RAT GOD by Richard Corben (2015) – A retro-review
I read this when it first came out, but when I saw this magnificently grotesque cover on a library shelf, I grabbed it up for a second read.
I’m glad I did. People use the phrase “instant classic” too much, but it’s applicable to RAT GOD- and Richard Corben has been turning out these masterworks for more than forty years.
When Corben first began working for Warren Publishing in the 1970’s, he was already reaching the top of his game : with short masterpieces like “Bright Eyes,” he cemented Warren’s place in American popular culture. In the decades since, he’s never wavered, whether illustrating his own work or the work of others.
RAT GOD is a good example of Corben’s immense talents – and RAT GOD has got it all, presenting a profound story with art powerful enough to evoke real horror and revulsion – and delight – in the reader.
RAT GOD contains all of the conventions of Cthulhu Mythos tales, with Corben offering up novel additions to the Mythos’ lore – and these additions are noteworthy for their originality and their dramatic possibilities. Furthermore, RAT GOD reworks typical Lovecraftian tropes to demonstrate that 1930’s New England is itself the true horror, where the pretense of decency hides the truly loathsome and all too real evils of all-American racism, nativism, and class privilege. Of course, Lovecraft’s xenophobia and assorted prejudices have always been common knowledge, and it’s become fashionable to use Lovecraft pastiche as a way of taking him to task. However, Corben is never preachy about his message here – he’s far too good at what he does for that ; he’s sincere about his message, sure, but he uses a scalpel where many people use a sledgehammer. In any case, RAT GOD is more than pastiche; Corben’s aforementioned additions to the Mythos’ lore are deep enough that they amount to minor world-building.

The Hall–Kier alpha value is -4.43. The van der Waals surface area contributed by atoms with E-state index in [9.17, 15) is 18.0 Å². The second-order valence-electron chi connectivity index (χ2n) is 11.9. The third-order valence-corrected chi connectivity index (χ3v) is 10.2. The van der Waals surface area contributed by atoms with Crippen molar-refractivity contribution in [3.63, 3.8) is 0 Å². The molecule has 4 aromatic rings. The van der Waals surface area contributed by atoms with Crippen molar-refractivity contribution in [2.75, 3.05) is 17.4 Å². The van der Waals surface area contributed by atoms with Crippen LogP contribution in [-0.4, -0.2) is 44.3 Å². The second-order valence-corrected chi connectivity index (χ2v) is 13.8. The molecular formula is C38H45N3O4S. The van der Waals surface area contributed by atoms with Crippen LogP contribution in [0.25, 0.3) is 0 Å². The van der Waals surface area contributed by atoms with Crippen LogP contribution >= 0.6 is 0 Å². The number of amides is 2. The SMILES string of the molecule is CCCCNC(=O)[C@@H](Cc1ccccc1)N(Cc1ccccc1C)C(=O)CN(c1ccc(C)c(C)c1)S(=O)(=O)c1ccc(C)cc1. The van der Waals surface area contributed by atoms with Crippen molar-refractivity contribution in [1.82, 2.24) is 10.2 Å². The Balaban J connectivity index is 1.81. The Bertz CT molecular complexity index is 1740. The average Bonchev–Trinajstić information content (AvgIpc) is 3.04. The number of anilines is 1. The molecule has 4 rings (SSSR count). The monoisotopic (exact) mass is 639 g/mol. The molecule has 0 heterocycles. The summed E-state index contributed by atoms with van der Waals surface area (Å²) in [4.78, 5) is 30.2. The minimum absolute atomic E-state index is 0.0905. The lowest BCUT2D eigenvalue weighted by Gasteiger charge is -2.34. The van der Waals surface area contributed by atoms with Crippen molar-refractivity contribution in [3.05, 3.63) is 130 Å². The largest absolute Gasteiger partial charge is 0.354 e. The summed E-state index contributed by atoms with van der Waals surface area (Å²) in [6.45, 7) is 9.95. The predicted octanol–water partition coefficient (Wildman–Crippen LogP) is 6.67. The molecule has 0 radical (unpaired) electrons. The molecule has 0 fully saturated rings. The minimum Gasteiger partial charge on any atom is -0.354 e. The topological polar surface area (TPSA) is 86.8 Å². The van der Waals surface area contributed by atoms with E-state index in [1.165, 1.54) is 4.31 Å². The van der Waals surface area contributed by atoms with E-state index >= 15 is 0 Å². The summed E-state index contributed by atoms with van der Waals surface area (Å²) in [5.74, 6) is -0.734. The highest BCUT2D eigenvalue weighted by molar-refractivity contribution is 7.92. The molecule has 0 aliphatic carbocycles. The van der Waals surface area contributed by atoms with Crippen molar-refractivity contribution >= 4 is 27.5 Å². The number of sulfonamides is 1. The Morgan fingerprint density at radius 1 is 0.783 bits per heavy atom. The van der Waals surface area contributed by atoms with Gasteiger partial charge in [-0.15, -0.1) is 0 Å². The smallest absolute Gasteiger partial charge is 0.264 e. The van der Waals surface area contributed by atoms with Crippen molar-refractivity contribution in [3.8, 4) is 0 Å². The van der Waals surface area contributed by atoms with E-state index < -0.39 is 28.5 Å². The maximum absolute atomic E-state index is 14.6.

Ah, but with a Corben title, it’s all about the art- and this book is no different. In RAT GOD, readers find everything that makes Corben’s work so amazing: the inventive production design, the dynamic frame composition, the eye-pleasing variety in layout, the sophisticated use of symbol, the carefully paced reveals, and a host of other techniques all work together to make RAT GOD a joy to read.
Put all of this together, and you’ve got yourself one great book.
I recommend it unreservedly.
Please note that I’ve only seen Dark Horse Books’ nicely printed hardcover, so I can’t speak to the quality of digital editions.